Huang S, Thomsson KA, Jin C, Ryberg H, Das N, Struglics A, Rolfson O, Björkman LI, Eisler T, Schmidt TA, Jay GD, Krawetz R, Karlsson NG
Front Mol Biosci 9 (-) 942406 [2022-09-21; online 2022-09-21]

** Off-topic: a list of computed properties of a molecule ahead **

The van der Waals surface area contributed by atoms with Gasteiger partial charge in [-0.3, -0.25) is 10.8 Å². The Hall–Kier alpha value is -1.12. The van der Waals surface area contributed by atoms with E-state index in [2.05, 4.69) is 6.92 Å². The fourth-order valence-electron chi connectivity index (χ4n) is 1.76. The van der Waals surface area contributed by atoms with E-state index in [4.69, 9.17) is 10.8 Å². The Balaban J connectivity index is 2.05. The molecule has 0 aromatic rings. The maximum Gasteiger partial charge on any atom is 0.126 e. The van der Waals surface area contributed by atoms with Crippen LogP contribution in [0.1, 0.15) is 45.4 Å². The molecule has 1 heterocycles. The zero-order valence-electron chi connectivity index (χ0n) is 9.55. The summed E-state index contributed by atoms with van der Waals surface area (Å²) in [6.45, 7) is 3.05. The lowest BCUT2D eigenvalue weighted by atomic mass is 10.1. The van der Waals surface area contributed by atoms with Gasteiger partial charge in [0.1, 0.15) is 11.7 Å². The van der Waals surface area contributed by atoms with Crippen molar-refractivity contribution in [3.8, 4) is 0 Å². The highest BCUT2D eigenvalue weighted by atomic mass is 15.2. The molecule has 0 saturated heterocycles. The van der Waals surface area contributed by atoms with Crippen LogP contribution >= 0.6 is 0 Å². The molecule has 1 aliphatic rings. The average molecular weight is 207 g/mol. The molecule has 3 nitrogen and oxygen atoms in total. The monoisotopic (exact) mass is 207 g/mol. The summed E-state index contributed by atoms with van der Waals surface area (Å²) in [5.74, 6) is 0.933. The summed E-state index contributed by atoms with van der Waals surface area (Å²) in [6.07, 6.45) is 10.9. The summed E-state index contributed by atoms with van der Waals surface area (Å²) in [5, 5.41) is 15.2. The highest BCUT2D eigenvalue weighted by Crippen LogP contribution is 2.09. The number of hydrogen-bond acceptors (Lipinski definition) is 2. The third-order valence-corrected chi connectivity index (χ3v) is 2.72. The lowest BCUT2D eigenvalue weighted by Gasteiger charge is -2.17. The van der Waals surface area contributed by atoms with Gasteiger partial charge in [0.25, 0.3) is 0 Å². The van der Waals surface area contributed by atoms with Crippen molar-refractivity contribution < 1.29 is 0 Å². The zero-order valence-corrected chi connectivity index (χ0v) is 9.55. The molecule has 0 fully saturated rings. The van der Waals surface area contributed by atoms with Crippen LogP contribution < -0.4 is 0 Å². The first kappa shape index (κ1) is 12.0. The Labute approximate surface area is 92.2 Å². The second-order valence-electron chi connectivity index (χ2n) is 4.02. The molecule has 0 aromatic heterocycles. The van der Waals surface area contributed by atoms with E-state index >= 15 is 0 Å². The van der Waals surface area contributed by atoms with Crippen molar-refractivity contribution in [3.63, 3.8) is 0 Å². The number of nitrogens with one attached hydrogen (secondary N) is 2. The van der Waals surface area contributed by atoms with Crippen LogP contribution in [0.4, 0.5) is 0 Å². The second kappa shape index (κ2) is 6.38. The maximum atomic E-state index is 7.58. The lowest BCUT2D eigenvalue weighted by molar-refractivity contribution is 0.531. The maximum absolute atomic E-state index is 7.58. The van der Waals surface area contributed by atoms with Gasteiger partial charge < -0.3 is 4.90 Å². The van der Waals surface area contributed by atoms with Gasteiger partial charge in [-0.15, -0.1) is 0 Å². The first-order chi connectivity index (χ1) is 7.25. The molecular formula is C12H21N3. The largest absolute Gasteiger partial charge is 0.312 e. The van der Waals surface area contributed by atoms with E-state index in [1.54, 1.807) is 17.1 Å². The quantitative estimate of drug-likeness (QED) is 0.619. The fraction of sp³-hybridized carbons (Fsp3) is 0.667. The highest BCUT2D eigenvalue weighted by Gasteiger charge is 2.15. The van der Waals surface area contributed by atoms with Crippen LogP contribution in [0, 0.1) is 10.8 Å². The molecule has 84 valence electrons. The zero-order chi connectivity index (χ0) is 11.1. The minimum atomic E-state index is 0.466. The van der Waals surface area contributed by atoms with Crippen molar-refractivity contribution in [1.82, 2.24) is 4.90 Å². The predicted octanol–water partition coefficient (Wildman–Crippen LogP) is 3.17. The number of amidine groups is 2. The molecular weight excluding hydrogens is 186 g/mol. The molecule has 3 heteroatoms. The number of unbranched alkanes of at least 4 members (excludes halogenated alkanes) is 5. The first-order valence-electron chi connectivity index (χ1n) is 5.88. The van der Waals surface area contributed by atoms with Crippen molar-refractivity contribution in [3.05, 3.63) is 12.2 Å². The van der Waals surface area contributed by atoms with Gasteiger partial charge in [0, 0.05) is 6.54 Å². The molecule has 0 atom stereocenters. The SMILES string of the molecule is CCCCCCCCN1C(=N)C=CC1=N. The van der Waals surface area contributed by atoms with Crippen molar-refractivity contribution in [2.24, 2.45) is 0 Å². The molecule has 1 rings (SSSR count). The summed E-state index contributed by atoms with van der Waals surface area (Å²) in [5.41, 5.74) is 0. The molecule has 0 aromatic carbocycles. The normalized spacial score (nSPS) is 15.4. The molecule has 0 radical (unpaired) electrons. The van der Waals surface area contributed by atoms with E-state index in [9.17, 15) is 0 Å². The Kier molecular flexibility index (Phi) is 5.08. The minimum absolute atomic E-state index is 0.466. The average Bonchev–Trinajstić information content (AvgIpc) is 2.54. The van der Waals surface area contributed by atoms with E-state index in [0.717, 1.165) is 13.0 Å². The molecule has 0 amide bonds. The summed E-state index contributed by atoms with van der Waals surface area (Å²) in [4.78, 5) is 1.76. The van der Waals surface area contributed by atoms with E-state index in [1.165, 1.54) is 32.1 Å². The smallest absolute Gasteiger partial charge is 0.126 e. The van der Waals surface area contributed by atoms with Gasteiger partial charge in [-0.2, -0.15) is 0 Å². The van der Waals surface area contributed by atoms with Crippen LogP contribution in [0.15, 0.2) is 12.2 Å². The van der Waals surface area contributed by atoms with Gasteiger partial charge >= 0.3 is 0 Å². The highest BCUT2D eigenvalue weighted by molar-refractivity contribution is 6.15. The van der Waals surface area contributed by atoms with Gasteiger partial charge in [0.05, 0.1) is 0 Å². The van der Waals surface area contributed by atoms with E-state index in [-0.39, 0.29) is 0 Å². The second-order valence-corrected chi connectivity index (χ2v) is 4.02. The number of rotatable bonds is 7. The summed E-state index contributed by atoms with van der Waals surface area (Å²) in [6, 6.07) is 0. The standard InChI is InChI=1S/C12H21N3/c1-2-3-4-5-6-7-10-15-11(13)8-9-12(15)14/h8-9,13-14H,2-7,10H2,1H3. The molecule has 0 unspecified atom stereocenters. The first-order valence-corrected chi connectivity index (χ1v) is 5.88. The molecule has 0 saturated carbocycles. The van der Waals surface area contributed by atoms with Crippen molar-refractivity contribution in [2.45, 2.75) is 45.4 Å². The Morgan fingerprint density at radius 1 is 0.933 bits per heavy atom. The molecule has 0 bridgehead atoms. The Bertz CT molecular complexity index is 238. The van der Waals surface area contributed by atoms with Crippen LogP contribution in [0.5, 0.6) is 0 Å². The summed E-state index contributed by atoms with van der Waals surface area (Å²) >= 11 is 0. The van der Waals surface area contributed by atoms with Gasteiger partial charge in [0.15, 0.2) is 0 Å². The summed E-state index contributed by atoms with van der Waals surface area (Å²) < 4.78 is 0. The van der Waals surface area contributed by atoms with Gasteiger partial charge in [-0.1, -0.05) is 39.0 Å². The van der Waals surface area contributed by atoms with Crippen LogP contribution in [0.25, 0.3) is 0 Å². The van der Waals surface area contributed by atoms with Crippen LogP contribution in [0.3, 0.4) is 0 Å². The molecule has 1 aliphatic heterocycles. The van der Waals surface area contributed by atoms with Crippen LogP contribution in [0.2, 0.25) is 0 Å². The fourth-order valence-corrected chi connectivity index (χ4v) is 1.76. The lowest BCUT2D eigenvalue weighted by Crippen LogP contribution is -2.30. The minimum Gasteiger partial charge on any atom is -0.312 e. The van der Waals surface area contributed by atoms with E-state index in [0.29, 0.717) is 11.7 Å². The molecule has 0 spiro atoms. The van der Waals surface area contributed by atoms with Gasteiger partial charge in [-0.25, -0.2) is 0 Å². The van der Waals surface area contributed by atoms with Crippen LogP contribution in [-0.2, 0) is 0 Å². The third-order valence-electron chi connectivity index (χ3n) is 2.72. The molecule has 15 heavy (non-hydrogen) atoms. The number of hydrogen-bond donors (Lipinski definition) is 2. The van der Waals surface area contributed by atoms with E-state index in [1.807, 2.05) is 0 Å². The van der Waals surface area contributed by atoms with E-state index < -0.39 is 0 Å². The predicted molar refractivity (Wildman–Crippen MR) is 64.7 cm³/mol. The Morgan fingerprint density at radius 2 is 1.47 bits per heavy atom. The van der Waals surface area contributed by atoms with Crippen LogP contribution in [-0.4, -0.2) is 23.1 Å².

The primary aim of the study was to identify inflammatory markers relevant for osteoarthritis (OA)-related systemic (plasma) and local (synovial fluid, SF) inflammation. From this, we looked for inflammatory markers that coincided with the increased amount of O-linked Tn antigen (GalNAcα1-Ser/Thr) glycan on SF lubricin. Inflammatory markers in plasma and SF in OA patients and controls were measured using a 44-multiplex immunoassay. We found consistently 29 markers detected in both plasma and SF. The difference in their concentration and the low correlation when comparing SF and plasma suggests an independent inflammatory environment in the two biofluids. Only plasma MCP-4 and TARC increased in our patient cohort compared to control plasma. To address the second task, we concluded that plasma markers were irrelevant for a direct connection with SF glycosylation. Hence, we correlated the SF-inflammatory marker concentrations with the level of altered glycosylation of SF-lubricin. We found that the level of SF-IL-8 and SF-MIP-1α and SF-VEGFA in OA patients displayed a positive correlation with the altered lubricin glycosylation. Furthermore, when exposing fibroblast-like synoviocytes from both controls and OA patients to glycovariants of recombinant lubricin, the secretion of IL-8 and MIP-1α and VEGFA were elevated using lubricin with Tn antigens, while lubricin with sialylated and nonsialylated T antigens had less or no measurable effect. These data suggest that truncated glycans of lubricin, as found in OA, promote synovial proinflammatory cytokine production and exacerbate local synovial inflammation.